The Historical Events of July 4th 1883


You probably know what happened on July 4th 1776… (Hint: it involved the winning of a revolution and the signing of a famous document that is permanently on display in Washington DC.)

But do you know what monumental occasion took place exactly 107 years later on July 4th 1883? The world was blessed with the birth of Rube Goldberg.

On July 4, 1883, Reuben Garrett Lucius “Rube” Goldberg was born in San Francisco, CA. In his 87 years on this planet, he lived as a cartoonist, engineer, inventor, author, sculptor and scriptwriter. Rube Goldberg is one of the few people who will live on forever as part of the English language. From the Merriam-Webster Dictionary:

Rube Goldberg

adjective. Rube Gold·berg \ˈrüb-ˈgōl(d)-ˌbərg\


  1. accomplishing by complex means what seemingly could be done simply 

  2. characterized by such complex means

Best known for his cartoons depicting absurdly complex contraptions used to perform simple tasks, Rube started his career as an Engineer, getting his degree from the University of California, Berkeley in 1904. Ahead of his time, Rube wrote and made a cameo appearance in a 1930 film called Soup to Nuts, which featured some of his crazy machines and starred the men who would later become known as the Three Stooges.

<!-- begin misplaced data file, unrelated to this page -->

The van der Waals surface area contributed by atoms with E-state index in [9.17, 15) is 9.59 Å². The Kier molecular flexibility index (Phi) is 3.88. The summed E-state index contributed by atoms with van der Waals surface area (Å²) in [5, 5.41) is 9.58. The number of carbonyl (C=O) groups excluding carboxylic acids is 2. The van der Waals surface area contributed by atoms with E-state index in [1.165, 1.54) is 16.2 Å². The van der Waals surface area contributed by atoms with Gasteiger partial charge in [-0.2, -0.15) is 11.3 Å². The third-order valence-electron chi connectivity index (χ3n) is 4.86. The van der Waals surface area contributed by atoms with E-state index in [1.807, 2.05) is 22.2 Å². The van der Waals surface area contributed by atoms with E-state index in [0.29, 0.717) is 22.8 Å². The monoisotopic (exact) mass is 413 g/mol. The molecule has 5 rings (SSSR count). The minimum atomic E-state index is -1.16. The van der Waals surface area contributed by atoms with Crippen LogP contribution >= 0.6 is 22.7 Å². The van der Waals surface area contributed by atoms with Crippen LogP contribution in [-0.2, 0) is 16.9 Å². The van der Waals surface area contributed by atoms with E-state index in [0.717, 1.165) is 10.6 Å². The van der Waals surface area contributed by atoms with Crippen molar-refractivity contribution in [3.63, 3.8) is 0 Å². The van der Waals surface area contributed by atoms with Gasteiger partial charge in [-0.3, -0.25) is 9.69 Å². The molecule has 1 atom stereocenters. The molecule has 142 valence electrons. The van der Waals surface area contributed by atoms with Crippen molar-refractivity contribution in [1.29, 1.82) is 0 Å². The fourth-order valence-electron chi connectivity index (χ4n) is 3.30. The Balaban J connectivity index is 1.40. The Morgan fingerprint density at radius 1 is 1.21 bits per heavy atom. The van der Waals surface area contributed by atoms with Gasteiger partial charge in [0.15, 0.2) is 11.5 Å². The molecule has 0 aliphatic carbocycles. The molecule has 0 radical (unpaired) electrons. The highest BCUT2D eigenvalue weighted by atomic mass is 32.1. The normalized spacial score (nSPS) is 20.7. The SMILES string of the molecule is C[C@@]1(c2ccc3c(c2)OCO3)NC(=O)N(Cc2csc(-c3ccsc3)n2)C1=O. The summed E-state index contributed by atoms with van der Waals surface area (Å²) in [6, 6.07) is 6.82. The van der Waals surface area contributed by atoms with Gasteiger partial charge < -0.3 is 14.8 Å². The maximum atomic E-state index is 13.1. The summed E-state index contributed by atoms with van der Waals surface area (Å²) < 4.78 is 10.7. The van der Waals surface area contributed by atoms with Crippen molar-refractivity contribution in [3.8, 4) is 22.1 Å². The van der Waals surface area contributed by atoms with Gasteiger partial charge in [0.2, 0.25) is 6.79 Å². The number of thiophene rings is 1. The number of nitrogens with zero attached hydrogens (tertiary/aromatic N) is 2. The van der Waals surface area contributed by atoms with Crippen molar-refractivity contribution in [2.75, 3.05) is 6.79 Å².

In 1948, Goldberg was awarded a Pulitzer Prize for his cartoons, which have inspired millions of engineers and creatives. The example that instantly comes to mind when I think of Rube Goldberg Machines is the breakfast maker Dick Van Dyke’s character invented in the 1968 film, Chitty Chitty Bang Bang. If your grandma didn’t own this movie on VHS when you were a kid like mine did, then perhaps you’ll remember a similar contraption in Peewee’s Big Adventure.

Rube continues to inspire artists today, like the band OK Go. If you’ve never heard of them, you’d better see for yourself…


Before his death in 1970, Rube Goldberg was interviewed by the Smithsonian and explained where his fascination with these absurd machines came from. It is clear that we still have much to learn from this visionary.

When I was taking a course in analytic mechanics, the professor had a big machine... and you had to find the weight of the earth with this contraption. There was ... nothing more ridiculous to me than finding the weight of the earth because I didn’t care how much the earth weighed. ... I had no idea that this was going to come in handy in my cartoon work later on. I just harken back to this thing and say, ‘This is funny.’ And that’s the way people go to a great extreme to accomplish very little.
— Rube Goldberg / cartoonist, sculptor, author, engineer, inventor